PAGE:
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Crushing Mahangu fast becoming an established brand in Oshana Region for female entrepreneur

Crushing Mahangu fast becoming an established brand in Oshana Region for female entrepreneur

By Linda Machinga

Taking action and being able to commit and persevere no matter the circumstances, is one of the most important attributes of an entrepreneur, and this is what 49 old female entrepreneur, Emelita Kuutondokwa, has grasped over the years.

Kuutondokwa the sole owner of Emelita Kuutondokwa Trading CC, a registered business specialising in the processing of a traditional pearl millet, known as mahangu, into a finished, crushed product, has taken on the demanding task of running her own business – assuming full responsibility for its execution through success and challenges.

The business is fast becoming an established brand in Oshana Region, where she has three full-time employees.

Pearl millet is the world’s most popular type of millet crop. In Namibia, it is known as mahangu and is usually made into porridge called oshifima or isima in some local languages. Mahangu can also be fermented to make a drink known as oshikundu or sikundu.

With valuable experience gained over the years, Kuutondokwa elaborated on why she chose this specific venture. “Experience is very important. After working in the industry for years, I felt that I could make it,” she said.

Born at Oshinyali village, in the Oshana Region, Kuutondokwa comes from a family of seven siblings. After she completed her secondary education at Oshakati Senior Secondary School, Kuutondokwa, could not further her education due to lack of financial support. Being the woman that she is, this did not deter her. “I had to look for a job that could allow me to pay for my sibling’s school fees and also assist my family with taking care of household expenses such as food,” she said.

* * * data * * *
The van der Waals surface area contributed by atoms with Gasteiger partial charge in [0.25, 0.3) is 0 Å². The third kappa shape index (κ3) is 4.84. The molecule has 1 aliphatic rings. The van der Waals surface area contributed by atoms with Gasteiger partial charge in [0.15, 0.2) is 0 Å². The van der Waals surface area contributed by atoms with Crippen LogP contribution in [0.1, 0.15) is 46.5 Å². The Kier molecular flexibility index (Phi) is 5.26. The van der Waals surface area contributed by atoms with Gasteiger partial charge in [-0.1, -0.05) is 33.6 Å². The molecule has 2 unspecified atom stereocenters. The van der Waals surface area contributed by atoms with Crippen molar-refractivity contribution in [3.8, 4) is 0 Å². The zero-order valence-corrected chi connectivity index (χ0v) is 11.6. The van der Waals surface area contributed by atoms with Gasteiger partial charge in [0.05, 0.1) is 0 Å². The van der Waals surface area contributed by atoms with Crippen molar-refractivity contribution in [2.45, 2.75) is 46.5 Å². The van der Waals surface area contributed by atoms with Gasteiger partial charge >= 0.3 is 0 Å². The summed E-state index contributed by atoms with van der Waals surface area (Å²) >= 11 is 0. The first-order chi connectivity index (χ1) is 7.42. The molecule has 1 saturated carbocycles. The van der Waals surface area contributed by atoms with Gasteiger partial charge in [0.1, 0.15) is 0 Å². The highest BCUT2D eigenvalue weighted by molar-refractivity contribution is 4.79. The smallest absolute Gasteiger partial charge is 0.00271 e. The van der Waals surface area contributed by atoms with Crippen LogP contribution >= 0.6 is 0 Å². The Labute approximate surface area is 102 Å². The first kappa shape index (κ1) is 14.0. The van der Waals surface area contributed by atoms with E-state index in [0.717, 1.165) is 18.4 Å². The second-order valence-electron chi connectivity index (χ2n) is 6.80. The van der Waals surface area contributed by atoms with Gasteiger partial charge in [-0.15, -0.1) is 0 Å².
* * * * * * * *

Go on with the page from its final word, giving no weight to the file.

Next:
In 1991 Kuutondokwa’s persistence paid off when she secured employment offered to her by the late Gabriel Kandjengo, a reputable businessman from northern Namibia. The business offered mahangu crushing services to the community. In 2011, she decided to go for it and establish her own business. Using her savings, Kuutondokwa bought her first asset, a mahangu crushing machine. As her business grew, so did the demand – she had to keep up.

In 2015, Kuutondokwa approached Bank Windhoek’s Emerging Small and Medium Enterprises (ESME) Finance Branch for working capital and financing to purchase equipment. Her application was successful and a year later, she was able to open another branch at Epungu Ekukutu Village.

Bank Windhoek’s ESME Finance Branch mandate is to ensure that promising Namibian entrepreneurs, with feasible business ideas are financially assisted in order to contribute to the country’s economic alleviation.

One area we focus on is empowering women. Kuutondokwa’s drive and focus is what we would like to see from every woman planning to enter the Namibian business landscape. She took a local product, met the demand on the processing capability and capacity and improved on delivering it to her market. This is a successful Namibian story and we are so proud to have been able to help her realise her dream of being independent and successful. This venture has shown that together it is possible to achieve success. We wish her all the best,” said Bank Windhoek’s ESME Finance Branch Credit Manager, Aune Hamukonda.

One of the main challenges her business is facing is lack of transport for bringing mahangu from producers who grow it to the processing facilities. Despite this her business manages to generate good revenue. She also points out another challenge; foreign direct competition that usually offer the same services at lower prices. This, she says will not stop her from serving her loyal customers and she will continue to reinvent her business in order to remain competitive.

Kuutondokwa advised other entrepreneurs to work hard, save more and to never give up. “Do not wait for the government to help. With your education or skills nothing is impossible. Success comes to those who work hard to achieve their set goals,” she said.

Kuutondokwa commended Bank Windhoek for the role it played in her success and because of the strong relationship she now has with the Bank, her loyalty is cemented. 

About The Author


The Economist accommodates two interns every year, one per semester. They are given less demanding, softer issues to hone their skills, often with a specific leaning to social issues. Today, many of our interns are respected journalists or career professionals at economic and financial institutions. - Ed.